The Way of the Oracle

oracle_1Title: The Way of the Oracle, Recovering the Practices of the Past to Find Answers for Today
Publisher: Red Wheel/Weiser
Author: Diana L. Paxson
Pages: 274 pp
Price: $21.95
ISBN: 978-1-57863-483-5

Diana Paxson is still one of my go to authors when it comes to runes. Taking up the Runes was informative and in my opinion one of the better books on the subject. Although I wish that Taking Up the Runes had been published without some of the rituals, the book does provide a good introduction to runes.

To be honest, however, I have never been a fan of Paxson’s works on oracular seidr. When I read Trance-Portation, I thought to myself, what is this? It seemed more like a manual for preparing for psychic work rather than anything to do with seidhr itself.

Although Trance-Portation came out first, in many ways The Way of the Oracle should be purchased and read before Trance-Portation as it will provide a foundation for later work. Paxson provides a great deal of explanation of the path, as well as enough evidence to show the importance of oracles and their place in society. The Way of the Oracle introduces the reader to oracular seidr and explains in depth what it is, covering it’s historical correspondences, its rituals, the types of questions people ask, and a complete guide to setting up an oracular session.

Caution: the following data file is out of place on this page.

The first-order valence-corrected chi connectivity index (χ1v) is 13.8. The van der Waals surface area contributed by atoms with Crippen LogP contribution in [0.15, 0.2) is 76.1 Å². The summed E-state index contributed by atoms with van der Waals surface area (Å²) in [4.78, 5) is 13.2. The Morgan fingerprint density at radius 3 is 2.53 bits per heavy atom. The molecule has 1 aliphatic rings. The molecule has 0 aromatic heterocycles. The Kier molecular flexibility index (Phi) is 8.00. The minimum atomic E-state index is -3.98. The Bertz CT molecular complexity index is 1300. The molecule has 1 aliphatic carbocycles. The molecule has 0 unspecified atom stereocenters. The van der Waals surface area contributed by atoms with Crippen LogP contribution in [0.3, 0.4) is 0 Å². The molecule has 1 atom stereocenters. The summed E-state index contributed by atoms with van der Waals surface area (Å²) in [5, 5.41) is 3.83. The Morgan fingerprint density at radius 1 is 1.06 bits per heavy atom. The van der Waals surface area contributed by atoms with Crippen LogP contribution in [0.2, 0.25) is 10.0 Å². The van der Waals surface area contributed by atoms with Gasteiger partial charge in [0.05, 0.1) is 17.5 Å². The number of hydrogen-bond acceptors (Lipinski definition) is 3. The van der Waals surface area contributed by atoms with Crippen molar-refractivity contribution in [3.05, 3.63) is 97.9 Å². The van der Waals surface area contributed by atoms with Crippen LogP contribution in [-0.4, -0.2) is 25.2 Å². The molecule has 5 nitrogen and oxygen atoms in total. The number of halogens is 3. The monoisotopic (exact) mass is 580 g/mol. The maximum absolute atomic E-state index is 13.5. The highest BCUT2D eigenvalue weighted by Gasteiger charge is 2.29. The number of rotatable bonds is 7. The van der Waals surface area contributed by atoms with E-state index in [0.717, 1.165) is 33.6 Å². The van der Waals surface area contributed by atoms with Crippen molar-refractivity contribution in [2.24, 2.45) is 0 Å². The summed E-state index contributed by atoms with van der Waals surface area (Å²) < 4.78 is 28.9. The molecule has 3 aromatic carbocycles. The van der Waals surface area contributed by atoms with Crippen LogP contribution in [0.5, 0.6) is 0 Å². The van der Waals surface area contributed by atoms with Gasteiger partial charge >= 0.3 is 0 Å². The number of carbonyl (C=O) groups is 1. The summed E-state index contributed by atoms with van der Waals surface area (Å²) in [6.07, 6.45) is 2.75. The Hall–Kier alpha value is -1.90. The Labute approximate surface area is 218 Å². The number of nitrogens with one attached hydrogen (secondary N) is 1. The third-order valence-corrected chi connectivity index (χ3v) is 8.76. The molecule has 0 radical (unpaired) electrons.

I think if you read this as a heathen, you are going to be disappointed. The book relies heavily on Celtic and Greek references and when it does use more heathen references they seem to be taken out of context or conveniently interpreted.

Despite this and the overly Wiccan tone of the book, Paxson does at least provide a full view of the oracular path making it very clear to readers that this is a unique path and not necessarily seidr. I wish that some author out there would actually go into seidhr more and provide more insight into it. I was hoping that The Way of the Oracle would do that, but felt it was more about oracular work. There are things in there that will not jive with many reconstructionists as Paxson relies too much on her own personal UPG. This was not a big deal, necessarily, but the book is obviously not written for scholars; it is written for those interested in learning about her methods. In that regard, the book does well and for that reason alone I would give it a 4.5/5.5

[Larisa Hunter is the author of Fulltruí and Embracing Heathenry.]

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